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It seems a lot of the questions regarding car storage are for prior to storage. I did not think ahead much and thus my question is for what to do after storage.

Context: Car stored in non air conditioned but enclosed self storage unit in the Northeast US for around 2.5 months. No fuel stabilizer was added but tank was full. Engine oil is not new but still has ~30% life according to the dash.

Do I have to worry about lubricating cylinders (I'm most concerned about doing long term engine damage)? Or should I just start it and let it idle before accelerating. Aside from an oil change what other important things should be done?

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Start it and be done with it. 2.5 months sitting isn't really a big deal. You may need to charge the battery, but probably not. Just run it at idle until it warms up, check for leaks, drive it to the gas station and fill it up with fresh gas. You really shouldn't have any issues with it which weren't there before you parked it. 2.5 months is a trivial amount of time.

  • As mentioned by David down below, he said I should not idle it and just drive. I've heard this advice before for just normal driving but does it apply to a car that is sitting? (Since the oil in the cylinders could have dripped down?) Thanks! – user1950278 Aug 19 '18 at 16:05
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    @user1950278 - As stated under David's answer, I disagree with his assessment. Letting it idle to become warmed up and properly lubricated is far better than driving it to get it in the same condition. Lubrication is key. As for "oil in the cylinders dripping down", this usually isn't an issue. Oil has a filming action, meaning it will stay in place on the cylinder walls to some extent. Really, this is just a case of fire and forget. The worst part of leaving it for 2.5 months will be the battery and gas, both of which are easily overcome as I stated in my answer. – Pᴀᴜʟsᴛᴇʀ2 Aug 19 '18 at 16:32
  • @Pᴀᴜʟsᴛᴇʀ2 If the original question was written for 3.5 months (instead of 2.5 months), would your answer or follow-up be any different? – RockPaperLizard Dec 22 '18 at 5:29
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    @RockPaperLizard - Probably not for 3.5 months, but there will come a point when you'd want to do things a little differently. The battery is going to be a little flatter than at 2.5m, because a battery will lose about 1.5% of its reserve every month (IIRC). This, this, & this question may be of help. – Pᴀᴜʟsᴛᴇʀ2 Dec 22 '18 at 12:50
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I agree with @Paulster2, save his advice to idle the motor until it warms up. Instead, minimize the time the engine is running but not yet warmed up (when the most engine wear occurs) by starting the engine and driving the vehicle. Still, don't abuse the machinery with heavy throttle application or high revs until the oil has warmed.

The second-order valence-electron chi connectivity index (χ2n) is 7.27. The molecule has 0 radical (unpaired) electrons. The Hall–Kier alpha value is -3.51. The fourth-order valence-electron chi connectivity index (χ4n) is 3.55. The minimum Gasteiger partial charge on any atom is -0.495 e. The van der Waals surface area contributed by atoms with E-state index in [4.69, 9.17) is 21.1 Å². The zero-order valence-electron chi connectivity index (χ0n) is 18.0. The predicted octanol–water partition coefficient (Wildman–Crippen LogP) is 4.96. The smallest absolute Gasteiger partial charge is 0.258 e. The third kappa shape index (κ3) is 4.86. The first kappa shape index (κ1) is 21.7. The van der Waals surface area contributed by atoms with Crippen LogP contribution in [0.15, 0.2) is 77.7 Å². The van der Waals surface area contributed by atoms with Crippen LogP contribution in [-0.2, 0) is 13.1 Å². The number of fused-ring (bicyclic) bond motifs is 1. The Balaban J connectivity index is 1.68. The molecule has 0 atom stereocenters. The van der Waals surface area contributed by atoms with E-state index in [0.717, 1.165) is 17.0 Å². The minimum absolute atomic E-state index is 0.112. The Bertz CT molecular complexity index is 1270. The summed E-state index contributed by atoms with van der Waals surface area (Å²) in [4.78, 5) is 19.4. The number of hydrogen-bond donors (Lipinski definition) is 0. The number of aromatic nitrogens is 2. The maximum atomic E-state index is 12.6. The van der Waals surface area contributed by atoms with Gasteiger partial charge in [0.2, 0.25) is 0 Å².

• Would this be true of an engine that has been sitting for a while? As oil in the cylinders would drip down to the pan? – user1950278 Aug 19 '18 at 16:06
  • Yes. Within a few seconds of engine startup, oil pressure will come up and fill the lubrication system. The harm from extended idle warmup happens over tens of minutes, not a few seconds. – DavidSupportsMonica Aug 19 '18 at 16:21
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    While it is definitely my "opinion" (nothing of solid value to back this up), the more stress you put on the engine before the oil is fully circulated and warm, the more wear you are going to cause to the engine/drivetrain. Letting it idle up to temp is going to cause the least amount of any damage which might occur. Driving it does not give the vehicle enough time to get these things back to right. – Pᴀᴜʟsᴛᴇʀ2 Aug 19 '18 at 16:29
  • Oil comes up to working pressure in a couple of seconds, there's no need to waste fuel idling till it warms up – Dave Smith Feb 5 at 15:50
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Personally I would remove the spark plugs (assuming it is a petrol engine) and spin it over on the starter for 30 seconds or so to allow it to pick up oil and pump it around.

If it is diesel, then that is more difficult, and the same if the sparkplugs are difficult to get to, in those cases, just start it and let it idle until you hear it quiet down - all the valve train will become less noisy as the oil gets round.

The battery is fully charged I hope...

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In addition to the other answers: take it easy when driving away, there will probably be flat spots on the tires. Those should go away after a few km though.

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Has anyone else heard about this starting procedure? Make sure the battery is fully charged, get in and depress the accelerator completly to the floor and turn the motor over for just a few seconds. Turn igniton to the off position then repeat the procedure a few more times. I seem to recall this from somewhere a long time ago. With the accelerator fully depressed the car will/should not start, but by repeatedly turning/cranking the motor this way can prevent a "dry" start by actuating the oil pump and moving the oil around before acyually starting the motor and allowing it to idle for a while. As an aside, I've also heard that operating the AC for a little while helps to keep the O-rings lubricated.Cheers, Graham.

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